Our theme for February is actually a challenge: write a piece without using first person pronouns (I, me, we, etc.)

You’re nearly a quarter of a century, and that scares you.

Growing up, you heard more than once that you had the world at your fingertips, but now you have dirty coffee cups at your fingertips and you dip your hands in soapy water and sanitizer that dries your skin and leaves it to crack in the winter air.

You consider moving to Texas, where cacti don’t lose their leaves in the same way as the silver maples outside your window, but you’re afraid that an eternal summer won’t change what you’re hoping will change, so you stay where you are.

Everyone always talks so negatively about fear, but you wouldn’t be who you are or where you are without it. Whether that person with fear is better than the person without fear, you’re not sure. Maybe some decisions you make aren’t necessarily better or worse.

Maybe some decisions are simply different. Different in the way that potato salad at 7 a.m. is different from coffee at 5 a.m. where you tell a customer with snow globe hair that you’ll make her drink again because the frozen mocha caramel in the blender isn’t enough to overflow her cup (let alone fill it), and she tells you, “No. Life is too short to worry about stuff like that. And don’t you worry about stuff like that either. This is good the way it is.”

She doesn’t know when you thank her that you’re thanking her for this moment: the moment when you begin to suspect that “good” doesn’t mean what you thought it meant when you were ten years old and sitting in Sunday School and hearing, for the millionth time, that God once looked at creation and said, “It was good.”

You think that somewhere, somehow, you mistook goodness for perfection, and now you have conversations with teenagers about perfection because it wasn’t long ago when you were a teenager and believed that perfect existed.

And you’re so afraid for them. You want to tell them plans don’t matter nearly as much as everyone tells you, but last week you saw a commercial where a man in a suit defined “success” as earning more money than you spend, and you’re still wondering if it’s possible to be a negative person.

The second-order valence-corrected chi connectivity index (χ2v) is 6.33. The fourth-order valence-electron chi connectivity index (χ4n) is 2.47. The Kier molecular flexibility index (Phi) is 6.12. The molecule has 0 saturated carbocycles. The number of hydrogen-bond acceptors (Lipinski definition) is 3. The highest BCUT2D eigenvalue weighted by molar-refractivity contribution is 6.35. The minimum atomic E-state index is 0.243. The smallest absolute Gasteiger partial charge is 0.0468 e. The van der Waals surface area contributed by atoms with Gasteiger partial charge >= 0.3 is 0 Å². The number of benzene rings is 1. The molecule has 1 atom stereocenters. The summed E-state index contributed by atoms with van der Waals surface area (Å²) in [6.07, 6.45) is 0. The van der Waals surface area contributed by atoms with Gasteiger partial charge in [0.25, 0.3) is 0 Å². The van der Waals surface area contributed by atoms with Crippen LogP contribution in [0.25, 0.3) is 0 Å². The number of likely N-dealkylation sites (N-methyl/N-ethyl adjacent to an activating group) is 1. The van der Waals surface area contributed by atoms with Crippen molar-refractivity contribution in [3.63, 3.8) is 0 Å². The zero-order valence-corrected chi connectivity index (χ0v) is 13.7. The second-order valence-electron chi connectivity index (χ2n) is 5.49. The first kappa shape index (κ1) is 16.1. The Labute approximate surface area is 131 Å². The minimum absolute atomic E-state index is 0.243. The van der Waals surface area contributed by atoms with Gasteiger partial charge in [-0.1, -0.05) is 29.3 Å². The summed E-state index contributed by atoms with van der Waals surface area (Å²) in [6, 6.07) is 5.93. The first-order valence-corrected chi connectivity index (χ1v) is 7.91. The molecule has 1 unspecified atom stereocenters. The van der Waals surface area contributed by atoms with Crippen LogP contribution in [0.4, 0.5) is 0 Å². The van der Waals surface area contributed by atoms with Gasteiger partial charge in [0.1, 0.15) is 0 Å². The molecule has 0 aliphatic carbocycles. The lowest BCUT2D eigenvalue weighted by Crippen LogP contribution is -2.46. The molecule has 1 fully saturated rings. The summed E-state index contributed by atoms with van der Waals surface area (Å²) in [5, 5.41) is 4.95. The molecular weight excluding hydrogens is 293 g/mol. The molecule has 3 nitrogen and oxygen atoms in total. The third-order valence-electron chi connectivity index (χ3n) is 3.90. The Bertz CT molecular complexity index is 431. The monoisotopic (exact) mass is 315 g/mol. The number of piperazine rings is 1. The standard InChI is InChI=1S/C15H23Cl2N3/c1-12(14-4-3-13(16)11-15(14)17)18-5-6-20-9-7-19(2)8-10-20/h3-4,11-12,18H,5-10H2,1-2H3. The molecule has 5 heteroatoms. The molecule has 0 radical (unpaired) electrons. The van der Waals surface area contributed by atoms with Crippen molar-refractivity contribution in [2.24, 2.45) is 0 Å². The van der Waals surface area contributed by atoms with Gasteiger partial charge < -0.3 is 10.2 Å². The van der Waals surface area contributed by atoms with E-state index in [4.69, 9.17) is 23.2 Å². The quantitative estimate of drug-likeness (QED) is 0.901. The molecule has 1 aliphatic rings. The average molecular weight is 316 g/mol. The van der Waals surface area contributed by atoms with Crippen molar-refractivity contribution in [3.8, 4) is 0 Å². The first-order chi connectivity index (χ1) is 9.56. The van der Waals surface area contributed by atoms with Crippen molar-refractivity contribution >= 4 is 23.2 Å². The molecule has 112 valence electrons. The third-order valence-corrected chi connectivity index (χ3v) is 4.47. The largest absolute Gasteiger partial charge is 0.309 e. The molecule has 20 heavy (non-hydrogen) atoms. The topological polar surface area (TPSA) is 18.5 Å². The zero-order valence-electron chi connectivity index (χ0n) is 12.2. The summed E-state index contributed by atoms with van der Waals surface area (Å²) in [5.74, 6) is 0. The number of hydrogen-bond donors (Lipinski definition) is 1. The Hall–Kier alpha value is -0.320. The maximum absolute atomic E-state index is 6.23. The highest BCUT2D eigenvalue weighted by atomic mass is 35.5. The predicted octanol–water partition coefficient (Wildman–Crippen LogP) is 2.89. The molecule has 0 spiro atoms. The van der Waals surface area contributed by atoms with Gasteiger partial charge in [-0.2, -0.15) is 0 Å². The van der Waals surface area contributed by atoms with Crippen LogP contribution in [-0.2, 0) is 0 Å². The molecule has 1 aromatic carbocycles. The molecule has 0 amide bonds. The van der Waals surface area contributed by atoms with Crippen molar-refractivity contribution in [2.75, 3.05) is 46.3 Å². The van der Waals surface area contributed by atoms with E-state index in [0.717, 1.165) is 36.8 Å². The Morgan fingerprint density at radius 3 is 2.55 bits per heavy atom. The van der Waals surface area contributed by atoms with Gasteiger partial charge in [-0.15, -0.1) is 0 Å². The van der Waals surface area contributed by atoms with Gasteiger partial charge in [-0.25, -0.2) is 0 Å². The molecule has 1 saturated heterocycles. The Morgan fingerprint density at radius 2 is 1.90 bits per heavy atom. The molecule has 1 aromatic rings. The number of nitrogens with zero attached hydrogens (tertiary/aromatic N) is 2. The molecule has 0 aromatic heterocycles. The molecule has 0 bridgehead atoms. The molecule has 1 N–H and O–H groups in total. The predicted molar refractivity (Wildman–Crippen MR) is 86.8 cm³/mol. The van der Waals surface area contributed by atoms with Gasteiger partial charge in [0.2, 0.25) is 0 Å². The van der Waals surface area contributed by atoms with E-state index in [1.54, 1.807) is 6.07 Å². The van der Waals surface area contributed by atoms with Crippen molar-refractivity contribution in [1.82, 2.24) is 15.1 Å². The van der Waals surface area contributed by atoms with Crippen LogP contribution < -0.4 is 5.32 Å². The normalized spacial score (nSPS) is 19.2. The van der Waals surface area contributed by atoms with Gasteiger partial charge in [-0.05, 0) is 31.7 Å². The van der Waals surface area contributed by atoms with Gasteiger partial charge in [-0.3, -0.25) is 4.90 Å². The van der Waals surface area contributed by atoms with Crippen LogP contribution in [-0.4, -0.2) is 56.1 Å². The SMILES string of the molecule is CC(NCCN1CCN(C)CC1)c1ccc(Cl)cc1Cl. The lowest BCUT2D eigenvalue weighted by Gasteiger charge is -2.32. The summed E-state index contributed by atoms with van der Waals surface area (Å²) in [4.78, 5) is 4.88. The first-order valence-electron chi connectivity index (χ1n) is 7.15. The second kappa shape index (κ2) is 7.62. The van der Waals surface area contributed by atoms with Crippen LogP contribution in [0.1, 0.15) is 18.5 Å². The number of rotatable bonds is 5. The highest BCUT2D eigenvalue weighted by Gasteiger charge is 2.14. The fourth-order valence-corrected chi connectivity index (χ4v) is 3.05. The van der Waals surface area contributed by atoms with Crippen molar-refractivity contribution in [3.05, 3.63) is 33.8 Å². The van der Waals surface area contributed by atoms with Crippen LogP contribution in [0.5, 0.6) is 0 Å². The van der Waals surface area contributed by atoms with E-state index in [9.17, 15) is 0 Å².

Because, quite honestly, you’re always wondering what it means to live a good life. Someone sat at a table the other day, watched you wipe down a counter, and asked you if you want to serve coffee for the rest of your life.

How much does it matter? It’s where you are now.

Good, in your lexicon, isn’t perfect. It isn’t comfortable. It isn’t confident. It’s God looking at creation, where the first doubt must have existed—the doubt that allowed the serpent his chance to wreak his havoc—and still saying: “It is good.”

Good like the nights you sell one cup of coffee in two hours because nobody likes the taste of Monday morning on a Saturday night, and your co-worker says: “Everyone is always trying to fix things. Sometimes you just have to let sadness be sadness.”

And fear to be fear.

And alone to be alone.

Brokenness to be brokenness.

On Sunday mornings, the pastor calls families up for communion, and you dip Wonder Bread into Juicy Juice while you stand near your friend because you’re twenty-something and there’s really no place for you, and somehow your nuclear family simultaneously disintegrated and grew into an extended family, and you’re not a dependent anymore, and you check “single” on your W2.

You lie to the government. You’re dependent on so many people: your friends, your family, your co-workers and customers with snowy hair, teenagers in a church basement talking about your Lord, the carpenter, who wept in the garden, questioned everything, and said: “Broken for you.”

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